Wednesday, April 26, 2006

Groundhog day on a computer?

You know I have been complaining I don't have enough time to get everything done... well one of our servers has found the solution to the problem. It gains time, so that in a couple of days it's clock is two days ahead. We then reset the clock back to normal and it relives those two days again. Groundhog day all over again. Trouble is... its a pain! We have a system that should correct small time errors every few minutes. But this is drifting too far out for this to cope so that it cannot correct itself.

So, thought I, I will set it do to a big correction every 5 minutes. Sounds good eh? Well, yes, but the reason it runs every 5 minutes is because the clock says so. So guess what happens? It corrects the time, which means it pulls it back and then runs the correction again, which pulls it back and... need I go on? Of course this is not too much of a problem unless it sends you an email to say 'Done that, aren't you grateful than I'm such a nice little computer?' [liberal translation of technospeak message it actually sends] which gets a little boring if you get about 60 messages per hour like that.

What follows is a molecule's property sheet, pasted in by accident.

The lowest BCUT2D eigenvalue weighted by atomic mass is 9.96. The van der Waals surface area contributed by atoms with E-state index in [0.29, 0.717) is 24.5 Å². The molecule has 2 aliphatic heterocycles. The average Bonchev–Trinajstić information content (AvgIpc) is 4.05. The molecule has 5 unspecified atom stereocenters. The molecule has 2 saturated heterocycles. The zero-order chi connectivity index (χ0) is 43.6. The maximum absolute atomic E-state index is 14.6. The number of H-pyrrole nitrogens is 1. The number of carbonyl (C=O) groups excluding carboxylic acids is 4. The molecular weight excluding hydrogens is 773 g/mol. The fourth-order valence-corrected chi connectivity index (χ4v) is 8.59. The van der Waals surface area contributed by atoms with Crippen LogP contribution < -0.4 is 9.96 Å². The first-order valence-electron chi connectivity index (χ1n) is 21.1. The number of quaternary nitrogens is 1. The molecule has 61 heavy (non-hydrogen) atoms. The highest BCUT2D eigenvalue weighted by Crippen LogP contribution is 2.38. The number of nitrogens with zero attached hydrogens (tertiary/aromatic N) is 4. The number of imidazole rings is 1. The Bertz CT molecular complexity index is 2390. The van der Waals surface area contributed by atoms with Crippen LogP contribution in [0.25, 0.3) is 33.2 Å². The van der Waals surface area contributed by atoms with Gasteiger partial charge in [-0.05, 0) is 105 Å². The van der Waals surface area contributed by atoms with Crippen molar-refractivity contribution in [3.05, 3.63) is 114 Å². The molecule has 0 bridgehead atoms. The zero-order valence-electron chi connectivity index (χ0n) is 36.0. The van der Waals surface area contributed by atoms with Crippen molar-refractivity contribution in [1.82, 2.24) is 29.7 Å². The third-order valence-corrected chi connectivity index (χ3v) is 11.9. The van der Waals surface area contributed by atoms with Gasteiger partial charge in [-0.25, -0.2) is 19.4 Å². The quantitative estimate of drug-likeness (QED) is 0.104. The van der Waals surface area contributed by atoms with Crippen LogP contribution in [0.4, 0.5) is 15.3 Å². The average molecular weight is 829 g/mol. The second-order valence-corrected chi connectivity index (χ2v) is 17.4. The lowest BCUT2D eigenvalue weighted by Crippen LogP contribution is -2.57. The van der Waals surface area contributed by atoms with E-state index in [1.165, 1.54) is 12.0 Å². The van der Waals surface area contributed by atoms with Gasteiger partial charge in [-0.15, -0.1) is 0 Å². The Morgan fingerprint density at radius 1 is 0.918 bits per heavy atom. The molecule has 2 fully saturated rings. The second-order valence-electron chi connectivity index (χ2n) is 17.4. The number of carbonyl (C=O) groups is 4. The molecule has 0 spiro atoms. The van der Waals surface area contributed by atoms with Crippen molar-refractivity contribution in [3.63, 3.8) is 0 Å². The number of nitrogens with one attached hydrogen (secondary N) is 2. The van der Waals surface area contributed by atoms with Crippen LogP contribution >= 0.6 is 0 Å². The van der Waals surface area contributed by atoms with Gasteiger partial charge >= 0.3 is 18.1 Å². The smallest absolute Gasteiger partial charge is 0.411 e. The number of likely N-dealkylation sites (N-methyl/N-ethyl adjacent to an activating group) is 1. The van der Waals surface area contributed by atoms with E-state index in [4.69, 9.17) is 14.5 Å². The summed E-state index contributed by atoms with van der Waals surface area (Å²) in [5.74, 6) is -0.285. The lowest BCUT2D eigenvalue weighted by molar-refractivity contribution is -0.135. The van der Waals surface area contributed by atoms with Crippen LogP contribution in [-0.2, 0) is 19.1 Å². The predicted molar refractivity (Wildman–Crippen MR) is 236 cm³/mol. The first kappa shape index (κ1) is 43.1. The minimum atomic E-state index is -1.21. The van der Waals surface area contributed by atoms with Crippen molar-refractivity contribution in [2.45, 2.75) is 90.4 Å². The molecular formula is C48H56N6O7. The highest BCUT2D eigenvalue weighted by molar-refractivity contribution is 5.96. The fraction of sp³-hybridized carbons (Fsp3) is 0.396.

Solutions on a postcard, sent yesterday to arrive last week to: Time Travel Bureau, 5 Vie La Temps, Tempus Fugit, Tomorrow.

2 comments:

Fraser said...

That's a really strange one! Normally a battery change would fix a slow clock but haven't heard of one running fast.

This thread

http://tinyurl.com/hwjpl

suggests an increased voltage could be running the clock faster?

Richard said...

The motherboard is brand new. It is behaving strange anyhow so maybe it will have to go back - by strange I mean the standard Linux mbmon utility we use cannot find the voltages/temperatures etc we use for monitoring, and the acpi seems strange on the /proc fs. We are not overclocking like in the article though -- we are always conservative with servers!